On the whole, it was fortunate for Poe that he had the experience of the English visit. It tended later to remove the provinciality which is the inevitable handicap of those whose vision has been limited to their native land. If the English education was limited in scope, it was probably thorough, and it may have contributed to that quality of Poe’s mind which is best described as disciplined. Less tangible, of course, is the effect produced by the architecture, the public monuments, the survivals of past ages, which cannot have passed unnoticed by a boy like Edgar Poe.


[[Footnotes]]

[The following footnotes appear at the bottom of page 65:]

(1)  Ellis-Allan Papers, L. of C., Vol. 144.

(2)  Ellis-Allan Papers, L. of C., Vol. 144.

(3)  Ellis-Allan Papers, L. of C., Vol. 144.

[The following footnotes appear at the bottom of page 66:]

(4)  Ellis-Allan Papers, L. of C., Vol. 145.

(5)  Ellis-Allan Papers, L. of C., Vol. 145.

(6)  Ellis-Allan Papers, L. of C., Vol. 146.

(7)  Ellis-Allan Papers, L. of C., Poe Volume.

(8)  Ellis-Allan Papers, L. of C., Vol. 147.

[The following footnotes appear at the bottom of page 67:]

(9)  E. V. Valentine Collection, Richmond.

(10)  Ellis-Allan Papers, L. of C., Vol. 147.

(11)  The foundation of this account is J. H. Whitty’s interpretation of Major John Allan Galt’s reminiscences of his father, James Galt, who came from Scotland to Richmond later. The article by Lewis Chase on “Poe’s Playmates in Kilmarnock,” Athenaeum, 4611 [[sic]] (November, 1916), 554, containing the statement of John Haggo concerning the memories of the late James Anderson, who knew Poe, refers clearly to the first visit.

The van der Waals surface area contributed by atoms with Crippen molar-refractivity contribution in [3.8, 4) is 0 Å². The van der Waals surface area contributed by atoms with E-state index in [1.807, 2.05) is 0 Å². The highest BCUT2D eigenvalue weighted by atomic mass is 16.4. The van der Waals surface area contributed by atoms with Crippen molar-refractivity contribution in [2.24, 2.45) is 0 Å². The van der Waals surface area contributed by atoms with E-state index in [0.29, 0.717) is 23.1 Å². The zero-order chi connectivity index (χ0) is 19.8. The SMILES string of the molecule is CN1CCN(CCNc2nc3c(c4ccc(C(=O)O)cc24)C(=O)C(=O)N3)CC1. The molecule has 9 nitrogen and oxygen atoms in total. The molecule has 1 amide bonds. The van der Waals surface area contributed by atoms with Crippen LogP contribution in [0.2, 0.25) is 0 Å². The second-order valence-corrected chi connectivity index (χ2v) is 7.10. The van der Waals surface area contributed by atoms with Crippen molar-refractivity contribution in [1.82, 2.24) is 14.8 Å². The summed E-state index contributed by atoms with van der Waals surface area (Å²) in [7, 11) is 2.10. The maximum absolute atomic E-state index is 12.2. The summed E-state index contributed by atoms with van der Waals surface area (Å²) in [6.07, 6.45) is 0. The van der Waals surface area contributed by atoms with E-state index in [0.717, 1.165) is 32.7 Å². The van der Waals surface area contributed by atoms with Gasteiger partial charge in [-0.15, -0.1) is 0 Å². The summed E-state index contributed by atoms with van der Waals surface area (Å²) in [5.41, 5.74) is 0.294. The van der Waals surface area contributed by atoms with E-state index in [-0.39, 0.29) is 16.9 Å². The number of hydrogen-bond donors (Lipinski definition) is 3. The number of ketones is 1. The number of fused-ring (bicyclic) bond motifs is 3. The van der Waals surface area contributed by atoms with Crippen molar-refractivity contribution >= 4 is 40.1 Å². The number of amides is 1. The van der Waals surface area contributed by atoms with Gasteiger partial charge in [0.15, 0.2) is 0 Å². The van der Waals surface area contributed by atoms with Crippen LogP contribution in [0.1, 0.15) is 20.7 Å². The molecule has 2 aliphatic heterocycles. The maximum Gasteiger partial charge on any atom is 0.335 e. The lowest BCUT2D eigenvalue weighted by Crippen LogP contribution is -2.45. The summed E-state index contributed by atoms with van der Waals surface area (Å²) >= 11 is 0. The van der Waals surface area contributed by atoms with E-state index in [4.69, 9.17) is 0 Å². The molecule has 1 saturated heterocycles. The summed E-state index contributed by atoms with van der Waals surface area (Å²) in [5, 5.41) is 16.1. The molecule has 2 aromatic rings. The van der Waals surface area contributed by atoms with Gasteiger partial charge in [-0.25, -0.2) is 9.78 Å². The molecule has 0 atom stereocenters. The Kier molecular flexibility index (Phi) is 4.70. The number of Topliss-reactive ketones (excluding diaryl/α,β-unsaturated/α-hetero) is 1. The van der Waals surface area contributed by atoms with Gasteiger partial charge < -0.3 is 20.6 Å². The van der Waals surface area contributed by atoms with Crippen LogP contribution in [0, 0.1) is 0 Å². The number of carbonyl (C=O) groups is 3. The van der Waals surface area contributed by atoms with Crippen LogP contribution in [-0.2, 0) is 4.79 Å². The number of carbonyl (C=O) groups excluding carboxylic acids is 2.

(12)  E. V. Valentine Collection.

(13)  Ellis-Allan Papers, L. of C., Vol. 148.

(14)  E. V. Valentine Collection.

(15)  E. V. Valentine Collection.

[The following footnotes appear at the bottom of page 68:]

(16)  Ellis-Allan Papers, L. of C., Vol. 148.

(17)  T. H. Ellis Ms., Valentine Collection.

(18)  E. V. Valentine Collection.

(19)  Ellis-Allan Papers, L. of C., Vol. 158.

(20)  Ellis-Allan Papers, L. of C., Vol. 158.

(21)  Ellis-Allan Papers, L. of C., Vol. 158.

(22)  Ellis-Allan Letter Books, 1815-1817, L. of C.

[The following footnotes appear at the bottom of page 69:]

(23)  Cash Books, 1815-1817, L. of C.

(24)  The late Kills Campbell first discovered these accounts, which I have checked with the Cash Books for 1815-1817 in the Library of Congress. See The Dial, 60 (February 17, 1916), 143, for Campbell’s account.

[The following footnotes appear at the bottom of page 70:]

(25)  E. V. Valentine Collection.

(26)  E. V. Valentine Collection.

(27)  E. V. Valentine Collection.

(28)  Ingram, I, 12, states on authority of Mrs. Clemm via Neilson Poe that Edgar came home on Fridays, returning to the school on Mondays. Ingram believed this statement to refer to Bransby’s School, but it is more likely to refer to the Dubourg School, which was nearer to 47 Southampton Row.